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Peter Greste vows to 'party hard' once colleagues freed

Al Jazeera journalist Peter Greste has vowed to "party hard" once he secures the release of his colleagues from an Egyptian jail.

Greste was freed after spending 400 days behind bars when him, Baher Mohamed and Mohamed Fahmy were convicted of alleged terror offences.

Judges in Cairo accused the trio of helping the now outlawed Muslim Brotherhood and sentenced the men to between seven and 10 years.

But Greste was back in his native Australia last night and told a press conference in Brisbane the support for their cause had been "incredible".

Greste with Mohammed Fahmy and Baher Mohamed. Credit: Reuters

Asked how he survived in prison, Greste said him and his colleagues kept themselves physically, mentally and spiritually fit.

We had some pretty limited space but we made sure we worked out and kept ourselves healthy. But also, I spent a lot of time meditating to stay calm, stay focused and stay relaxed"

– Peter Greste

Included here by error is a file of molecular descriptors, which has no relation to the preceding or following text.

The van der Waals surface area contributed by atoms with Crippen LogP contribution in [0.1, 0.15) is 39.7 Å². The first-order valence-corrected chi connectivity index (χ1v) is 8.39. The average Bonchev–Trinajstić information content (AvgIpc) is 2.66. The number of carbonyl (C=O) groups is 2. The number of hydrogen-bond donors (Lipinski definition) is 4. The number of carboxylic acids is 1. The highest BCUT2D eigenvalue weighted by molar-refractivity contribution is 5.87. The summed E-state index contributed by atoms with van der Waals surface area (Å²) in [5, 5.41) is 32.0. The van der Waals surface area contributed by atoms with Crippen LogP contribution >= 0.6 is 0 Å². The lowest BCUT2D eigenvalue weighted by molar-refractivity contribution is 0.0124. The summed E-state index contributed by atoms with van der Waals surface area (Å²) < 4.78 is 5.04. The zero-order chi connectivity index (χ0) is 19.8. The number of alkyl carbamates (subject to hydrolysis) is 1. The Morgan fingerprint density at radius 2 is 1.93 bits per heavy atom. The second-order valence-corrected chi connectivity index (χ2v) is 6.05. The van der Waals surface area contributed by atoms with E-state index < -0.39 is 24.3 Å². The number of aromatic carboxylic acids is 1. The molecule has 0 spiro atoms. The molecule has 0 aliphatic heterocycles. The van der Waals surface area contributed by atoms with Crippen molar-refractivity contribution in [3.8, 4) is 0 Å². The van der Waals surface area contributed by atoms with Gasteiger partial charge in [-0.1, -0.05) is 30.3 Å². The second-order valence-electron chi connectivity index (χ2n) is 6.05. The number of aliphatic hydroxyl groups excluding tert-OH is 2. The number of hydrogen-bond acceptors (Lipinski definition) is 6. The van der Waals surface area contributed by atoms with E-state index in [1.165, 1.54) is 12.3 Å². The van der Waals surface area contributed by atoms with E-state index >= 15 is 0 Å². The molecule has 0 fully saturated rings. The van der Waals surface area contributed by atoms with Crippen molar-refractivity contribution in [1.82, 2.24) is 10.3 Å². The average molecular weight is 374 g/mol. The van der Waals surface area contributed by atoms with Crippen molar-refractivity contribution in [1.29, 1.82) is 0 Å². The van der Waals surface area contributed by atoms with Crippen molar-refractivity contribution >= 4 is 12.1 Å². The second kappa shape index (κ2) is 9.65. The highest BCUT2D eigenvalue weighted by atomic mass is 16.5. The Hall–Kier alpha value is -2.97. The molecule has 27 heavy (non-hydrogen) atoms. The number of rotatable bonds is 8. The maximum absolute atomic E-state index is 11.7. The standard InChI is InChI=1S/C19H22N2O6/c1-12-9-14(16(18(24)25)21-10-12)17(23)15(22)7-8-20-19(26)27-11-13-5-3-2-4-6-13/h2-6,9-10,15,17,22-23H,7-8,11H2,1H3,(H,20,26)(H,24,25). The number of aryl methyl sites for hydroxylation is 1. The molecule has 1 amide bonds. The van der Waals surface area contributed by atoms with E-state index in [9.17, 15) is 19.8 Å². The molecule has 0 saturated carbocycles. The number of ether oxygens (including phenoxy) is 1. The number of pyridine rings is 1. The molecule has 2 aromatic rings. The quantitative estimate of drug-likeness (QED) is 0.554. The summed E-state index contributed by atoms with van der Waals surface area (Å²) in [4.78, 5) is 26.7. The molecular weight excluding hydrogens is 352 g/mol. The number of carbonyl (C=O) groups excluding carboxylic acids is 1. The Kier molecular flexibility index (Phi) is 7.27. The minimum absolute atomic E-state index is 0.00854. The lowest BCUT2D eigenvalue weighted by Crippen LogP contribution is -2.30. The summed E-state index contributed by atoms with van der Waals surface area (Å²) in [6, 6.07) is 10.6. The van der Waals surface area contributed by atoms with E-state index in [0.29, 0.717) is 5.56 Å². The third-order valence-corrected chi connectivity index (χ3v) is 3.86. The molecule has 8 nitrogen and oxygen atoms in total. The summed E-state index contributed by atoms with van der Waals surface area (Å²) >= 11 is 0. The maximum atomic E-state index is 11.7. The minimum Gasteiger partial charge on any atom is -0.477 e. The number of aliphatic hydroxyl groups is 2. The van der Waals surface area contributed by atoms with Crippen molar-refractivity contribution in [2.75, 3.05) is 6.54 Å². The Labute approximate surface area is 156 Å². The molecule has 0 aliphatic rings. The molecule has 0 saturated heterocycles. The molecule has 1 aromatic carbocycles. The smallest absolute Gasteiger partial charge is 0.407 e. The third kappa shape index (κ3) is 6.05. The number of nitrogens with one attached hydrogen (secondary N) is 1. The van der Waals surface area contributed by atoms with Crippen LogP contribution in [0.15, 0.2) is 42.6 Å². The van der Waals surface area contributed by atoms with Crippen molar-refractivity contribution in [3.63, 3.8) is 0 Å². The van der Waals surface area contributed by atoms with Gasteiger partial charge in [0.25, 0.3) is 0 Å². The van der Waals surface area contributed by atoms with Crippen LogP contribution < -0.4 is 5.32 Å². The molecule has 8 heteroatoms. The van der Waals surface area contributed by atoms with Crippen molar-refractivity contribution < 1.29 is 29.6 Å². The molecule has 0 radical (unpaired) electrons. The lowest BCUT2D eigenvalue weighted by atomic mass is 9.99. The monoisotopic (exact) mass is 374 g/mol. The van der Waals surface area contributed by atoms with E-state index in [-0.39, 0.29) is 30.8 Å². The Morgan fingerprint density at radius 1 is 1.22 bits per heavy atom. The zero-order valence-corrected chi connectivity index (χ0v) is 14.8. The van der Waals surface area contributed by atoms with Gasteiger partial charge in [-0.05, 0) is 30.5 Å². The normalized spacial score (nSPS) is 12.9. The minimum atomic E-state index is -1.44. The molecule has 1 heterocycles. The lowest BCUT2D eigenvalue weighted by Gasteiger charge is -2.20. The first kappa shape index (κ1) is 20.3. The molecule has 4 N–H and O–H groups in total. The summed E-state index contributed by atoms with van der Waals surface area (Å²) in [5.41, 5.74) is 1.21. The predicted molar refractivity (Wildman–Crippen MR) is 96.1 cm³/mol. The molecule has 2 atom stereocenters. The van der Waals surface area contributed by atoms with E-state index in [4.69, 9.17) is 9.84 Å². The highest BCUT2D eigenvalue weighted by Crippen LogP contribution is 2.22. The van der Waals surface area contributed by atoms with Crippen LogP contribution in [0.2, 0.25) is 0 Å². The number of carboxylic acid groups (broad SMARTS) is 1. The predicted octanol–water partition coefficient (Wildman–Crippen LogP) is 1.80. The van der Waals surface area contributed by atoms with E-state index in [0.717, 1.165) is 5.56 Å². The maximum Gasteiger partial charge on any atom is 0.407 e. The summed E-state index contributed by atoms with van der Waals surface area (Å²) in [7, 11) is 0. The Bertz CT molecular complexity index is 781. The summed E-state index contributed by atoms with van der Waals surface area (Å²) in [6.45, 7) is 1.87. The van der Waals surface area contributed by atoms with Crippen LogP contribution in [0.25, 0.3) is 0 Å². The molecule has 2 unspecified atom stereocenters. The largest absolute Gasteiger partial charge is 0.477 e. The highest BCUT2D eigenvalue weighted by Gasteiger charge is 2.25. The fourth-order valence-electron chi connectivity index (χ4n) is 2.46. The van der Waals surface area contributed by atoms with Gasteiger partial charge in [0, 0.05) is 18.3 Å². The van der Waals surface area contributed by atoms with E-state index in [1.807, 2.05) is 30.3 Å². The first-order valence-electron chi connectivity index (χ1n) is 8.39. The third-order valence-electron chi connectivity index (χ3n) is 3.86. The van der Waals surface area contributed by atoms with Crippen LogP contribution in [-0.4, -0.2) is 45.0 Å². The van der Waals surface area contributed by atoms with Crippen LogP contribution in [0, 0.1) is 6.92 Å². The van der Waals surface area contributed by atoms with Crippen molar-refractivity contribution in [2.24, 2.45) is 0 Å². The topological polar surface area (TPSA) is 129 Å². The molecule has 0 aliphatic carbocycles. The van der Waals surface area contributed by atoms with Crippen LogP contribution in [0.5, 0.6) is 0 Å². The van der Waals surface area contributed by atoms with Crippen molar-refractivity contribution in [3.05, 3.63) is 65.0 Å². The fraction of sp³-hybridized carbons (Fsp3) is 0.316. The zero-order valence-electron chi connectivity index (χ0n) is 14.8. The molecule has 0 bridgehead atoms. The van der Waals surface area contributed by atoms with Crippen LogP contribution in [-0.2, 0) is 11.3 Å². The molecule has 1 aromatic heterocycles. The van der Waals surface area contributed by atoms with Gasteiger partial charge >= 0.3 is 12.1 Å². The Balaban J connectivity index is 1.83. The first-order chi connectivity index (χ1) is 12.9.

The foreign correspondent has only just tasted freedom and said for now he intends to "spend time with the family".

But he hinted he wants to return to work, much to the dismay of his mother Lois.

She joked: "We've always encouraged our children to follow their passion but Peter already knows, we will not go through this again."

Greste's mother Lois. Credit: RTV

Greste said when him and his colleagues were jailed last year, none of them expected it but always thought justice would prevail.

Speaking of Mohamed and Fahmy, who remain in prison, he said: "You can imagine after 400 days in prison with these guys we are all very close and it was very difficult to leave them behind.

"But I'm grateful to be out and I trust that they will follow in due course. It's going to take time but we'll see them out and when we do, I'm going to party with them very, very hard indeed."

Greste with his parents, Lois and Juris, and Brisbane International airport yesterday. Credit: Reuters

Greste also thanked his family, supporters and the media for getting behind the campaign to free him.

He added: "Last night, when I arrived at the airport, I thought there might be a dozen journalists waiting, but it was incredible. I never expected anything like it."

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